Sometime last year, I wrote about the Greater Internet Fuckwad Theory in the context of John Suler’s online disinhibition effect thesis. Today, there is growing interest in adding the conceptual form of Internet addiction in DSM-V, mostly because of real social problems brought about by translations of real-world behavior online.
The sociologist William Isaac Thomas, in his statement on the definition of the situation, sets it out clearly: if people define their situations as real, they are real in their consequences. For the longest time, we’ve considered the “online universe” as something disjoint from society: in reality, all our actions online, no matter how anonymous, have a direct effect on our offline lives when it has a consequence.
I’m not a practicing social scientist (although I make a science out of social media every now and then), but I know enough of psychology to say that deviance should apply to the Internet. Some people simply cannot control themselves; it is the task of socialization and social interaction to make sure that people toe the line in society, that any nonconformity with social norms, rules, and guidelines are not taken lightly.
This is where danah boyd makes a rather convincing case about socialization practices in social networks. It is not networking that takes place (i.e., following people on Twitter), but creating a presence on the network to socialize. We all exist in trusted networks: for example, my Plurk is a trusted space for me. Therefore, some degree of control is executed there: I don’t take too lightly on people leaking out private Plurks or Twitter DMs.
Again, boyd makes a clear elaboration on an mistake some of us make when we study social media. It’s not completely anarchical: people always exert some measure of control of what they say. Privacy is NOT dead because of some degree of searchability or the “permanence of things online;” rather, in my view, privacy is put out of context in increasing modes of mutual surveillance online. The increasing de-contextualization of text and conversation creates that illusion that everyone behaves in the same way, every experience is similar, and everything has the same meaning. While we create the conversations among ourselves, we also watch those conversations independently of making them.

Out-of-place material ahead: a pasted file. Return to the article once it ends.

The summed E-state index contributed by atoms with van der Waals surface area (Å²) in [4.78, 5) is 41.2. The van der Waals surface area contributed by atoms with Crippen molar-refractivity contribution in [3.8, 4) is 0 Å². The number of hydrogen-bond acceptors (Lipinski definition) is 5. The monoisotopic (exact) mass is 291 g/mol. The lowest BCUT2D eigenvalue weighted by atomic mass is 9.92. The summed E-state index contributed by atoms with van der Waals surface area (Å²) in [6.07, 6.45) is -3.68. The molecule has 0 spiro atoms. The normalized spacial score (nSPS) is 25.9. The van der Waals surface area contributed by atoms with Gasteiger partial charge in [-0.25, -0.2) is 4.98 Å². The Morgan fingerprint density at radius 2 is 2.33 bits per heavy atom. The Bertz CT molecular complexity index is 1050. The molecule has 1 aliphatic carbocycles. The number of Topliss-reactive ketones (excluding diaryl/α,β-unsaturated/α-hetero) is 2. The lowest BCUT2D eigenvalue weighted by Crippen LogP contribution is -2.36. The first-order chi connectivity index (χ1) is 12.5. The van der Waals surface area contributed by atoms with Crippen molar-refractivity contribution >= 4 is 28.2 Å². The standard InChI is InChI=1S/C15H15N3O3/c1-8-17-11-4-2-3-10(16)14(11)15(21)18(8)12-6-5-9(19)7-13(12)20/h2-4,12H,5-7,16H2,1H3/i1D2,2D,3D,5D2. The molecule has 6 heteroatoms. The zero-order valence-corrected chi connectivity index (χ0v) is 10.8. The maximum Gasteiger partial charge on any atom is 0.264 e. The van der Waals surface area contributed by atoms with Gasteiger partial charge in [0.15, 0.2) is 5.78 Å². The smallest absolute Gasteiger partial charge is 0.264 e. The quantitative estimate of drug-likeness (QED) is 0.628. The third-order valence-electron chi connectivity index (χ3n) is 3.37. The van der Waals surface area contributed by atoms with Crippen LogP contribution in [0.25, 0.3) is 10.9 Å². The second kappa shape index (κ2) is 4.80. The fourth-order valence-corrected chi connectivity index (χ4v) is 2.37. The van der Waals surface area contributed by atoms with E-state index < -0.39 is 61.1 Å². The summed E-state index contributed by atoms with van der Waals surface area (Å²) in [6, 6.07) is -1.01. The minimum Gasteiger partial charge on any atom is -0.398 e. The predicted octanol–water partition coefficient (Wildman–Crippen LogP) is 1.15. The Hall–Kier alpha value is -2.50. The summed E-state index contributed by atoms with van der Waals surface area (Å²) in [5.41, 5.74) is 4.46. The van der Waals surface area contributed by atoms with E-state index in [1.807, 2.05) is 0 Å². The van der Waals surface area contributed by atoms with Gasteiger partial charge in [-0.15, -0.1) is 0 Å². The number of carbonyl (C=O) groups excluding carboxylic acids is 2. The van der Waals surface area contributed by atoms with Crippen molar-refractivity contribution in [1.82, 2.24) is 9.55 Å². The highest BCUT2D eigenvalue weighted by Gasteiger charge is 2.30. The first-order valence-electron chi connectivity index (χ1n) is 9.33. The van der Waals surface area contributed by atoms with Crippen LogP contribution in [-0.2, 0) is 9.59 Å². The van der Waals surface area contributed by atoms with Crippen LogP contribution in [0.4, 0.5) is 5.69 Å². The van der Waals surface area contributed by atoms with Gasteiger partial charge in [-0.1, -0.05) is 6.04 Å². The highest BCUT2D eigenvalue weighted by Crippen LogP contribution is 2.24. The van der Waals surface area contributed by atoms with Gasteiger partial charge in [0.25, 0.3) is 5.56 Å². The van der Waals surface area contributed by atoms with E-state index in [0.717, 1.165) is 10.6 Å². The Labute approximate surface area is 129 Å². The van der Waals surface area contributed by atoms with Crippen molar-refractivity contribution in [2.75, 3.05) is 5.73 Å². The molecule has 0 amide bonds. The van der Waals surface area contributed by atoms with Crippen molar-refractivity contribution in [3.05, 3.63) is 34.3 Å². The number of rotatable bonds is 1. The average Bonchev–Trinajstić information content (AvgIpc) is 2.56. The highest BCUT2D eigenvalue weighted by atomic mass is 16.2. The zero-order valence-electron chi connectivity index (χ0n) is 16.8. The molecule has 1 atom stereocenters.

The problem – and this is where online disinhibition and all-around Internet asshole-dom takes place – is when behavior and conversations on the Web are de-contextualized. Since we take everything on face value, the regard we have for things like context – the why’s of these conversations and behaviors – are taken aside, and the text is taken as is, extending the medium beyond just conversation and into surveillance
Granted that all of us are in control of stupid things we say online, but the aptitude needed to establish social media controls exists not in the network, but in very real, tangible, perceptible social environs. Whether it’s Tweeting while having dinner or mobile Facebooking in the privacy of your comfort room while doing your business, deviance online is a manifestation of deviance in the real world. The deviance that manifests itself in the medium is a reflection and a magnification of things that happen offline: a lack of good manners, the absence of breeding, or perhaps even oversights and lapses in what is said.
For me, the ubiquity of search and caching online has assimilated a great part of our offline lives into growing modes of surveillance. While we’re a long way towards 1984 and all that, I guess…
All of that is another story.